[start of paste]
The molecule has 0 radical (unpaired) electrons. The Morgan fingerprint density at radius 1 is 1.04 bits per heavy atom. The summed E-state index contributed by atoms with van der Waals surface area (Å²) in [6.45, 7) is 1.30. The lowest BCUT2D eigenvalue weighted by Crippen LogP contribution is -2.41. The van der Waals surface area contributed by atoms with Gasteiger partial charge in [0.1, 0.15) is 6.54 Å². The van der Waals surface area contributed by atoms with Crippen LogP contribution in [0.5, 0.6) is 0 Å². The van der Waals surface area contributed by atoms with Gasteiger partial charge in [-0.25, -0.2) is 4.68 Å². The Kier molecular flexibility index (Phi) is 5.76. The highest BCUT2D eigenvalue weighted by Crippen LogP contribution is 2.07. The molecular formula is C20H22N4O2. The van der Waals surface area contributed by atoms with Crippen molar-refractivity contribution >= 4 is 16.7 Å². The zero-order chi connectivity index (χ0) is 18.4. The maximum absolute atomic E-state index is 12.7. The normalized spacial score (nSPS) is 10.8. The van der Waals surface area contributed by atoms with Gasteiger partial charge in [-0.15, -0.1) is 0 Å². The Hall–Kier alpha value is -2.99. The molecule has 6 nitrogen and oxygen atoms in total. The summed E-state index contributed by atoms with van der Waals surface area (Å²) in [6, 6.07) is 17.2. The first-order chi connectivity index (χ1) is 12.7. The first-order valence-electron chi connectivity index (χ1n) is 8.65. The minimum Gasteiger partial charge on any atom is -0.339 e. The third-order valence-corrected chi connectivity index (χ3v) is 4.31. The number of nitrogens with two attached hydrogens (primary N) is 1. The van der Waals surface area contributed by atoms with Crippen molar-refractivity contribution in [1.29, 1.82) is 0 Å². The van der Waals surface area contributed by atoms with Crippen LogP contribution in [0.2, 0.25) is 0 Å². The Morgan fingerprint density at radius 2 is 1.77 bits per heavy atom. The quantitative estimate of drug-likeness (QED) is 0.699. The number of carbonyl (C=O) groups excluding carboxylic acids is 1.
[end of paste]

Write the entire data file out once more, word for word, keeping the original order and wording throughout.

The molecule has 0 radical (unpaired) electrons. The Morgan fingerprint density at radius 1 is 1.04 bits per heavy atom. The summed E-state index contributed by atoms with van der Waals surface area (Å²) in [6.45, 7) is 1.30. The lowest BCUT2D eigenvalue weighted by Crippen LogP contribution is -2.41. The van der Waals surface area contributed by atoms with Gasteiger partial charge in [0.1, 0.15) is 6.54 Å². The van der Waals surface area contributed by atoms with Crippen LogP contribution in [0.5, 0.6) is 0 Å². The van der Waals surface area contributed by atoms with Gasteiger partial charge in [-0.25, -0.2) is 4.68 Å². The Kier molecular flexibility index (Phi) is 5.76. The highest BCUT2D eigenvalue weighted by Crippen LogP contribution is 2.07. The molecular formula is C20H22N4O2. The van der Waals surface area contributed by atoms with Crippen molar-refractivity contribution >= 4 is 16.7 Å². The zero-order chi connectivity index (χ0) is 18.4. The maximum absolute atomic E-state index is 12.7. The normalized spacial score (nSPS) is 10.8. The van der Waals surface area contributed by atoms with Gasteiger partial charge in [-0.15, -0.1) is 0 Å². The Hall–Kier alpha value is -2.99. The molecule has 6 nitrogen and oxygen atoms in total. The summed E-state index contributed by atoms with van der Waals surface area (Å²) in [6, 6.07) is 17.2. The first-order chi connectivity index (χ1) is 12.7. The first-order valence-electron chi connectivity index (χ1n) is 8.65. The minimum Gasteiger partial charge on any atom is -0.339 e. The third-order valence-corrected chi connectivity index (χ3v) is 4.31. The number of nitrogens with two attached hydrogens (primary N) is 1. The van der Waals surface area contributed by atoms with Crippen molar-refractivity contribution in [1.29, 1.82) is 0 Å². The van der Waals surface area contributed by atoms with Crippen LogP contribution in [0.2, 0.25) is 0 Å². The Morgan fingerprint density at radius 2 is 1.77 bits per heavy atom. The quantitative estimate of drug-likeness (QED) is 0.699. The number of carbonyl (C=O) groups excluding carboxylic acids is 1.